IF RUNNING a country is like building a house of cards, then perhaps there is one card that is more crucial than the others: Religion.
Few other forces have the kind of power religion does – that can either uplift the masses or stir hate. In dealing with this, governments tend to take a tough stance. We saw this play out in Singapore, when an Imam was fined $4,000 and repatriated for making offensive remarks about Christians and Jews.
Many of the world’s biggest countries try to keep religion in check through warnings and restrictions, according to a report released by the Pew Research Centre on Apr 13. But where there is fear, others see opportunity – some politicians are using religion as their trump card in the road to power.
And the past month has brought us no shortage of instances where the ‘R’ word changed the way politicians govern and people vote.
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1. Jakarta, Indonesia: In Anies vs. Ahok, hardliners triumph
Newly-elected Jakarta governor Anies Baswedan addresses worshippers at a mosque. Image from Mr Anies Baswedan’s Facebook page.
In a tight race for the governor of Jakarta, the once-popular incumbent Mr Basuki Tjahaja Purnama, or ‘Ahok’, lost his seat to contender Mr Anies Baswedan. Being a Christian politician in a Muslim-majority country had already put Mr Basuki in a precarious position – receiving constant fire from hardliners against his leadership.
And the hate campaign eventually tipped his tightrope over, when Mr Basuki found himself before a judge, accused of blaspheming Islam. The damage was too great, and the votes swung in favour of Mr Anies, a moderate Muslim who has met with hardline Islamists.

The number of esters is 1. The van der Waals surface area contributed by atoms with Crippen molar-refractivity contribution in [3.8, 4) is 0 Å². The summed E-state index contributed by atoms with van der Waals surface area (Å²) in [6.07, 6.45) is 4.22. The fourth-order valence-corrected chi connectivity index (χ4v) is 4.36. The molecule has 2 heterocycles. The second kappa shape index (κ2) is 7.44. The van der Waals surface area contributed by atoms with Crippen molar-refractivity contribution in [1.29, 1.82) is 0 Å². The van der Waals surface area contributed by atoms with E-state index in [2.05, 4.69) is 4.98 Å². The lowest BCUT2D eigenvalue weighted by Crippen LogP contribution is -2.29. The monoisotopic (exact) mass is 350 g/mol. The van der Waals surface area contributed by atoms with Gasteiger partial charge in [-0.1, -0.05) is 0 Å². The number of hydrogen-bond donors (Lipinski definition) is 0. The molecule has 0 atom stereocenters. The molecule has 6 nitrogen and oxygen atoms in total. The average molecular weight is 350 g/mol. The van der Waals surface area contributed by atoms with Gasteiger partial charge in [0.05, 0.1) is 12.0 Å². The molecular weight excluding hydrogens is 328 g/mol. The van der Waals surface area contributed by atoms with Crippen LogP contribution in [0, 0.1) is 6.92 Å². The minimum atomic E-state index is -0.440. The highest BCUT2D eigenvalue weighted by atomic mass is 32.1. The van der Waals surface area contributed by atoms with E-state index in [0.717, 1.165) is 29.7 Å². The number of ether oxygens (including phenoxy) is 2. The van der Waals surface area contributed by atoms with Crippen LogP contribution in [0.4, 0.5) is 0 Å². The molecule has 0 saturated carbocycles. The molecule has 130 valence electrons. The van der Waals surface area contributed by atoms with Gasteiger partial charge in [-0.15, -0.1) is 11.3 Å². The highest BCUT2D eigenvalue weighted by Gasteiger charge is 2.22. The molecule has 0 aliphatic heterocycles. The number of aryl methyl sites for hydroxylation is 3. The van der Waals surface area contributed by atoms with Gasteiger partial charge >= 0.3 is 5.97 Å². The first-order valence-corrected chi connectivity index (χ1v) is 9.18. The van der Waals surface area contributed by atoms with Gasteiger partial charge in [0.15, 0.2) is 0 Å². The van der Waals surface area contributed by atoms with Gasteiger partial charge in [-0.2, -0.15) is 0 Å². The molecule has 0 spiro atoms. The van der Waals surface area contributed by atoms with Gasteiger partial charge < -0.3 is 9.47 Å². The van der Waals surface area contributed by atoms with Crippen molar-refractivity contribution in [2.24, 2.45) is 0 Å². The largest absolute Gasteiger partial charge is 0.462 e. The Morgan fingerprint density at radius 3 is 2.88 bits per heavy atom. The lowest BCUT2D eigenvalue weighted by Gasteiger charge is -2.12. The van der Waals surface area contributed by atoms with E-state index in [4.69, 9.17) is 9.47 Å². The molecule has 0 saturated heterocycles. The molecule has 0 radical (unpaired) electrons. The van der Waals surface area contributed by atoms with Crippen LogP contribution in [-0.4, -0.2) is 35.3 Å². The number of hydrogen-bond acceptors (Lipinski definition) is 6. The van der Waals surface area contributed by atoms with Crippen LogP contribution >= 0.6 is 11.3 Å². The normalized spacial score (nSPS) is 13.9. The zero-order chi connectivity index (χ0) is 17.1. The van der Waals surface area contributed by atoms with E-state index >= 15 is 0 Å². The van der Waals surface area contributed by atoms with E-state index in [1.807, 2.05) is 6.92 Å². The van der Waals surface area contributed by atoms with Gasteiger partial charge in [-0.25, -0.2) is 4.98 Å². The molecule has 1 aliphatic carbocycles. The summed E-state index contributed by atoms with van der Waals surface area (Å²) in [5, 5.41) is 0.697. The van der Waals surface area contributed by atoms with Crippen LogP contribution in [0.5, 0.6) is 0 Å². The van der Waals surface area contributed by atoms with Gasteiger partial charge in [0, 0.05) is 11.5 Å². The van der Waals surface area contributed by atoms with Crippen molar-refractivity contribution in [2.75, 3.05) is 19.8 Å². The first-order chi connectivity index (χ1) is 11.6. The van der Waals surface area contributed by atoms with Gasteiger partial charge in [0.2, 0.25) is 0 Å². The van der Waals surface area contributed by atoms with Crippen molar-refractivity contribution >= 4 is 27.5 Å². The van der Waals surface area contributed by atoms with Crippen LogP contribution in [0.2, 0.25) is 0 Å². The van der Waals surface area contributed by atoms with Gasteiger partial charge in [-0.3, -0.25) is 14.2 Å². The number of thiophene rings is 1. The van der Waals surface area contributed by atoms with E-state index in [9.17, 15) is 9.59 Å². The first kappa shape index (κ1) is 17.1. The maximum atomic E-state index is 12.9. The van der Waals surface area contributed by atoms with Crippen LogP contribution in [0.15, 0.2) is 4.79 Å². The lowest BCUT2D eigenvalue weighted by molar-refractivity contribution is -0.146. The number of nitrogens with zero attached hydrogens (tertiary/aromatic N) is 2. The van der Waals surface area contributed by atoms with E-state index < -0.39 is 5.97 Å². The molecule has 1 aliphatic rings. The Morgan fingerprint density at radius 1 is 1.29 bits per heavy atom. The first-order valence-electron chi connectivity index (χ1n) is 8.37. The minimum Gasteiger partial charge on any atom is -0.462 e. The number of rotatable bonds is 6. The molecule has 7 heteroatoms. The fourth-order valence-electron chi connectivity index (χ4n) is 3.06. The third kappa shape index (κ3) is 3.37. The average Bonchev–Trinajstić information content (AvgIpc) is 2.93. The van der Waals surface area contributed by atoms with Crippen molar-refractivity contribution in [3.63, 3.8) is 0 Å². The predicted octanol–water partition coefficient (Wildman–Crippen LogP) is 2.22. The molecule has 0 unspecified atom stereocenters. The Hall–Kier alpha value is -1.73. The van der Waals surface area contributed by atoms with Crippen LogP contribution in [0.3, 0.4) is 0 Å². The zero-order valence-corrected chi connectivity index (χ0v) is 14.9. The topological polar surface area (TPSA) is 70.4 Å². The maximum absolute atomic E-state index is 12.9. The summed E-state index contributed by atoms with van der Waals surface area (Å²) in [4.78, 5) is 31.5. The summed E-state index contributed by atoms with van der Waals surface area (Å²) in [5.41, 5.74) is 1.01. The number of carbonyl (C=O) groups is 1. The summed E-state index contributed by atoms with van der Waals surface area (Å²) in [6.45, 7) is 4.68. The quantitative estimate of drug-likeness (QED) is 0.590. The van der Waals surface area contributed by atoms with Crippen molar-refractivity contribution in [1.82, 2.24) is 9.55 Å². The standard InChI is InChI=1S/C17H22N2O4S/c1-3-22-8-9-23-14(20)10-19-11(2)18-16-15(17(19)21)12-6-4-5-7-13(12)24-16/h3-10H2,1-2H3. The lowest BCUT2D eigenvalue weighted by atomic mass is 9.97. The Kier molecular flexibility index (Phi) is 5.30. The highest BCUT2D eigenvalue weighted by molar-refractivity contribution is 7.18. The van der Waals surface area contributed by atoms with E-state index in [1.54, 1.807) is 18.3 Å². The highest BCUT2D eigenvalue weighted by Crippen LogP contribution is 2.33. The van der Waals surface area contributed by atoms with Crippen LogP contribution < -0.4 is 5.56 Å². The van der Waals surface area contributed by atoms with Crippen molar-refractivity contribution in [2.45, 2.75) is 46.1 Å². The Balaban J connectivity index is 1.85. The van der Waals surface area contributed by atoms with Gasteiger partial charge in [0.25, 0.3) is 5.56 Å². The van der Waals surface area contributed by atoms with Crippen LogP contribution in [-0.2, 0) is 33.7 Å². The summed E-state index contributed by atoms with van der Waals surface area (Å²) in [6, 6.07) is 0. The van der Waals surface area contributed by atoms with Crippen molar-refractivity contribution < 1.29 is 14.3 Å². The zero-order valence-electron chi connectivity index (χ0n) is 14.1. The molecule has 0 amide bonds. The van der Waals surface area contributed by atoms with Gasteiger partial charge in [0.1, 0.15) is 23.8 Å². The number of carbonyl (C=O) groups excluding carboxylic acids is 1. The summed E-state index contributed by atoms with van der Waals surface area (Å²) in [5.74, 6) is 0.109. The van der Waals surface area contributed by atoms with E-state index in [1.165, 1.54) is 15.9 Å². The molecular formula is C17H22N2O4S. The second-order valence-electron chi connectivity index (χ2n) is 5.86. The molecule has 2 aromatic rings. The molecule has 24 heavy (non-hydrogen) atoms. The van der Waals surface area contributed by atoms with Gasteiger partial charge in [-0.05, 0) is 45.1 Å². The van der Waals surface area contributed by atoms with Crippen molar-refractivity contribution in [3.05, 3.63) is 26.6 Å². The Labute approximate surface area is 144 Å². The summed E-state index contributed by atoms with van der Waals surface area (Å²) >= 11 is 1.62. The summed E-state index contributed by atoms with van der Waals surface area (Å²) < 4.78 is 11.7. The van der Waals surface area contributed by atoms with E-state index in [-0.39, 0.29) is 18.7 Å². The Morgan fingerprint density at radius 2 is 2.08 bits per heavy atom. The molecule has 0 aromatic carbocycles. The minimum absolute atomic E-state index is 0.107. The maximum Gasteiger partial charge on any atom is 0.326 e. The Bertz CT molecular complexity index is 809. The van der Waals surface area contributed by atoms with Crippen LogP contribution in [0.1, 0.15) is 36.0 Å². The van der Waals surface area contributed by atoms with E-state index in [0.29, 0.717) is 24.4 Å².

The election has been widely regarded as a litmus test for pluralism in Indonesia, which till recently, has been regarded a role model for religious tolerance. But a growing conservative movement in the establishment may upset this.
According to the Setara Institute, which monitors civil freedoms in the country, acts of religious intolerance rose by nearly 15 per cent from 2015 to 2016. Over half of the cases implicated government and military officials.
2. Paris, France: Once taboo, religion is now a talking point
The French have had a grand tradition of keeping religion strictly personal, and well away from the political arena. But in this year’s presidential election, there are new kids on the block – and new rules to play by.
Far right candidate Marine Le Pen has brought religion to the front and center of the debate stage, with her extreme views against Islam, Judaism and other minority religions. Ms Le Pen has compared Muslim prayers to the Nazi invasion, while her aides are accused of Holocaust denial.
Meanwhile, main contender Emmanuel Macron has issued a rallying cry for secularism – except that his voice is barely as loud as the rhetoric of Ms Le Pen. With the ongoing refugee crisis and spate of terrorist attacks across Europe, far-right views on religion are more popular than ever.
Whether France will face the same outcome as Jakarta remains to be seen.
3. Moscow, Russia: Ban on Jehovah’s Witnesses
The Constitutional Court of Russia. Image by Савин А. С. from Wikimedia Commons.
“The supreme court’s ruling to shut down the Jehovah’s Witnesses in Russia is a terrible blow to freedom of religion and association in Russia,” said Ms Rachel Denber, deputy Europe and Central Asia director at Human Rights Watch.
Religious freedom in Russia is questionable and with the ban on the Jehovah’s Witnesses (April 20), hopes of religious freedom in Russia continue to fall short. Claiming more than 170,000 adherents in Russia, the Jehovah’s Witnesses is a restorationist Christian denomination with beliefs distinct from mainstream Christianity, including a denial of the Holy Trinity.